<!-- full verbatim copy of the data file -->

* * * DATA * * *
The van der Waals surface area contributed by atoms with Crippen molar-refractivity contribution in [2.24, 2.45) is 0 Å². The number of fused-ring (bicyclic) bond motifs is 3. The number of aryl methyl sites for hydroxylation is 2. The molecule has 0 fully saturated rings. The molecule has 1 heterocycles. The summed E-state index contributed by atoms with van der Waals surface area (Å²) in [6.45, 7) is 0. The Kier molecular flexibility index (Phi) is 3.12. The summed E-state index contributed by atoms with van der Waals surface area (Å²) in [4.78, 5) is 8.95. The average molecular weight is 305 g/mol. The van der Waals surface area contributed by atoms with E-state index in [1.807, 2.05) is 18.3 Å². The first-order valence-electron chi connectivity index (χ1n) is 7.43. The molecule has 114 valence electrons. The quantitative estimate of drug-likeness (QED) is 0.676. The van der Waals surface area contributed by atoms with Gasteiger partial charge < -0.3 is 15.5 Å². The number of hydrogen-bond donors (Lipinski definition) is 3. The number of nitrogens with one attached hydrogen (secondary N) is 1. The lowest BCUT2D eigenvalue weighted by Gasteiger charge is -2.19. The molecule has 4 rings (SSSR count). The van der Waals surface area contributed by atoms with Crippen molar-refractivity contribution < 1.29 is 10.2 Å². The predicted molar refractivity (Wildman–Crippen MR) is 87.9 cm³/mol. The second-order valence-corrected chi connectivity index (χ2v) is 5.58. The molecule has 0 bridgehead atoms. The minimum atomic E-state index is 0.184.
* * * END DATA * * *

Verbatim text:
The van der Waals surface area contributed by atoms with Crippen molar-refractivity contribution in [2.24, 2.45) is 0 Å². The number of fused-ring (bicyclic) bond motifs is 3. The number of aryl methyl sites for hydroxylation is 2. The molecule has 0 fully saturated rings. The molecule has 1 heterocycles. The summed E-state index contributed by atoms with van der Waals surface area (Å²) in [6.45, 7) is 0. The Kier molecular flexibility index (Phi) is 3.12. The summed E-state index contributed by atoms with van der Waals surface area (Å²) in [4.78, 5) is 8.95. The average molecular weight is 305 g/mol. The van der Waals surface area contributed by atoms with E-state index in [1.807, 2.05) is 18.3 Å². The first-order valence-electron chi connectivity index (χ1n) is 7.43. The molecule has 114 valence electrons. The quantitative estimate of drug-likeness (QED) is 0.676. The van der Waals surface area contributed by atoms with Gasteiger partial charge < -0.3 is 15.5 Å². The number of hydrogen-bond donors (Lipinski definition) is 3. The number of nitrogens with one attached hydrogen (secondary N) is 1. The lowest BCUT2D eigenvalue weighted by Gasteiger charge is -2.19. The molecule has 4 rings (SSSR count). The van der Waals surface area contributed by atoms with Crippen molar-refractivity contribution < 1.29 is 10.2 Å². The predicted molar refractivity (Wildman–Crippen MR) is 87.9 cm³/mol. The second-order valence-corrected chi connectivity index (χ2v) is 5.58. The molecule has 0 bridgehead atoms. The minimum atomic E-state index is 0.184.